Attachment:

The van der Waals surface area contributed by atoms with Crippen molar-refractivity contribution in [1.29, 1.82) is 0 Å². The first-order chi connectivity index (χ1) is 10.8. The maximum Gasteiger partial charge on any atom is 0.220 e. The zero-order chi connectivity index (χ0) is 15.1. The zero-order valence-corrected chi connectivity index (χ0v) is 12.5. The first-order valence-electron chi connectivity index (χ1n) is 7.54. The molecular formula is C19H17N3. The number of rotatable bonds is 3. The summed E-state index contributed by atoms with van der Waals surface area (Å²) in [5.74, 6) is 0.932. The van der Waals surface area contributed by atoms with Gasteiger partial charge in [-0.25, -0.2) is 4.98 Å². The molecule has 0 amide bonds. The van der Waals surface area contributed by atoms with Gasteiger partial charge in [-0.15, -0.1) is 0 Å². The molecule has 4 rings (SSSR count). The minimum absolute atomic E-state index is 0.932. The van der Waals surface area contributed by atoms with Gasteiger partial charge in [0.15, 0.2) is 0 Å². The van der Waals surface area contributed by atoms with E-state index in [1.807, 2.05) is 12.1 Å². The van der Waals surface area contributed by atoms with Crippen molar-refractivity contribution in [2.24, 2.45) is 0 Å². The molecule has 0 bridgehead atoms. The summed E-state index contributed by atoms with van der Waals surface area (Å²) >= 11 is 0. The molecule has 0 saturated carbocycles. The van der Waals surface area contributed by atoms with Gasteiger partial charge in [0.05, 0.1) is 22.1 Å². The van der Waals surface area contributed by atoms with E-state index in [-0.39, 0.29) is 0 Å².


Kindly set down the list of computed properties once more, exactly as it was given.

The van der Waals surface area contributed by atoms with Crippen molar-refractivity contribution in [1.29, 1.82) is 0 Å². The first-order chi connectivity index (χ1) is 10.8. The maximum Gasteiger partial charge on any atom is 0.220 e. The zero-order chi connectivity index (χ0) is 15.1. The zero-order valence-corrected chi connectivity index (χ0v) is 12.5. The first-order valence-electron chi connectivity index (χ1n) is 7.54. The molecular formula is C19H17N3. The number of rotatable bonds is 3. The summed E-state index contributed by atoms with van der Waals surface area (Å²) in [5.74, 6) is 0.932. The van der Waals surface area contributed by atoms with Gasteiger partial charge in [-0.25, -0.2) is 4.98 Å². The molecule has 0 amide bonds. The van der Waals surface area contributed by atoms with Gasteiger partial charge in [-0.15, -0.1) is 0 Å². The molecule has 4 rings (SSSR count). The minimum absolute atomic E-state index is 0.932. The van der Waals surface area contributed by atoms with Gasteiger partial charge in [0.15, 0.2) is 0 Å². The van der Waals surface area contributed by atoms with E-state index in [1.807, 2.05) is 12.1 Å². The van der Waals surface area contributed by atoms with Crippen molar-refractivity contribution in [2.24, 2.45) is 0 Å². The molecule has 0 bridgehead atoms. The summed E-state index contributed by atoms with van der Waals surface area (Å²) >= 11 is 0. The molecule has 0 saturated carbocycles. The van der Waals surface area contributed by atoms with Gasteiger partial charge in [0.05, 0.1) is 22.1 Å². The van der Waals surface area contributed by atoms with E-state index in [-0.39, 0.29) is 0 Å².